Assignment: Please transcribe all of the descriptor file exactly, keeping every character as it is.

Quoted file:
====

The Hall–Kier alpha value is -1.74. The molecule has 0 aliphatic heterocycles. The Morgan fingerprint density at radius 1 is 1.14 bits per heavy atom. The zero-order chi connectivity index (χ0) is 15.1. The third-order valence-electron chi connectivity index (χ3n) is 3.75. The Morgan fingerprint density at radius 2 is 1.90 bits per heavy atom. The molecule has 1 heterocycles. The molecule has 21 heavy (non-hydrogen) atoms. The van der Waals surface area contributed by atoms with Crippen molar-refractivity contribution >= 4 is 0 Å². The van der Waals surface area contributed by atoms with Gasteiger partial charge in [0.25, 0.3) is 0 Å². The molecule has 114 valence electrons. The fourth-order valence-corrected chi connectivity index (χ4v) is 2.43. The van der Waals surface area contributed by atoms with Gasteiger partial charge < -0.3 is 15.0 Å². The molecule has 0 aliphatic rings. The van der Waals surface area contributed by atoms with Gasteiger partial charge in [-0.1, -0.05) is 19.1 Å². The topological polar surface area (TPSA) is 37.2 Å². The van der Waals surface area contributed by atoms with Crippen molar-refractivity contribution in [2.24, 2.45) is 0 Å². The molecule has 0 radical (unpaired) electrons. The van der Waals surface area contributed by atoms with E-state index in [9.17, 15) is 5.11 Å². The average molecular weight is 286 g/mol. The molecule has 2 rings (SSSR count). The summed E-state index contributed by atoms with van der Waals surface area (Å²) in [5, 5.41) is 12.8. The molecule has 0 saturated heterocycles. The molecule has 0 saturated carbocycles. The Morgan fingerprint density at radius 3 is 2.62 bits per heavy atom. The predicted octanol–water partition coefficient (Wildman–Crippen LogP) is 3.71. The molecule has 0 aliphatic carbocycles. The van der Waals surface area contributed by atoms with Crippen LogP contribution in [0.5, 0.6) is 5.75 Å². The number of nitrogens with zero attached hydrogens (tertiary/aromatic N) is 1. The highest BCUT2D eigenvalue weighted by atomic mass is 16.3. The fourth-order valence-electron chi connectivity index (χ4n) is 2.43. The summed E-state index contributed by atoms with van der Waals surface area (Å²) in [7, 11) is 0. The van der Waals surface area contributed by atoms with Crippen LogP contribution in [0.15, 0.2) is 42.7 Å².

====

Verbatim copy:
The Hall–Kier alpha value is -1.74. The molecule has 0 aliphatic heterocycles. The Morgan fingerprint density at radius 1 is 1.14 bits per heavy atom. The zero-order chi connectivity index (χ0) is 15.1. The third-order valence-electron chi connectivity index (χ3n) is 3.75. The Morgan fingerprint density at radius 2 is 1.90 bits per heavy atom. The molecule has 1 heterocycles. The molecule has 21 heavy (non-hydrogen) atoms. The van der Waals surface area contributed by atoms with Crippen molar-refractivity contribution >= 4 is 0 Å². The van der Waals surface area contributed by atoms with Gasteiger partial charge in [0.25, 0.3) is 0 Å². The molecule has 114 valence electrons. The fourth-order valence-corrected chi connectivity index (χ4v) is 2.43. The van der Waals surface area contributed by atoms with Gasteiger partial charge < -0.3 is 15.0 Å². The molecule has 0 aliphatic rings. The van der Waals surface area contributed by atoms with Gasteiger partial charge in [-0.1, -0.05) is 19.1 Å². The topological polar surface area (TPSA) is 37.2 Å². The van der Waals surface area contributed by atoms with Crippen molar-refractivity contribution in [2.24, 2.45) is 0 Å². The molecule has 0 radical (unpaired) electrons. The van der Waals surface area contributed by atoms with E-state index in [9.17, 15) is 5.11 Å². The average molecular weight is 286 g/mol. The molecule has 2 rings (SSSR count). The summed E-state index contributed by atoms with van der Waals surface area (Å²) in [5, 5.41) is 12.8. The molecule has 0 saturated heterocycles. The molecule has 0 saturated carbocycles. The Morgan fingerprint density at radius 3 is 2.62 bits per heavy atom. The predicted octanol–water partition coefficient (Wildman–Crippen LogP) is 3.71. The molecule has 0 aliphatic carbocycles. The van der Waals surface area contributed by atoms with Crippen LogP contribution in [0.5, 0.6) is 5.75 Å². The number of nitrogens with zero attached hydrogens (tertiary/aromatic N) is 1. The highest BCUT2D eigenvalue weighted by atomic mass is 16.3. The fourth-order valence-electron chi connectivity index (χ4n) is 2.43. The summed E-state index contributed by atoms with van der Waals surface area (Å²) in [7, 11) is 0. The van der Waals surface area contributed by atoms with Crippen LogP contribution in [0.15, 0.2) is 42.7 Å².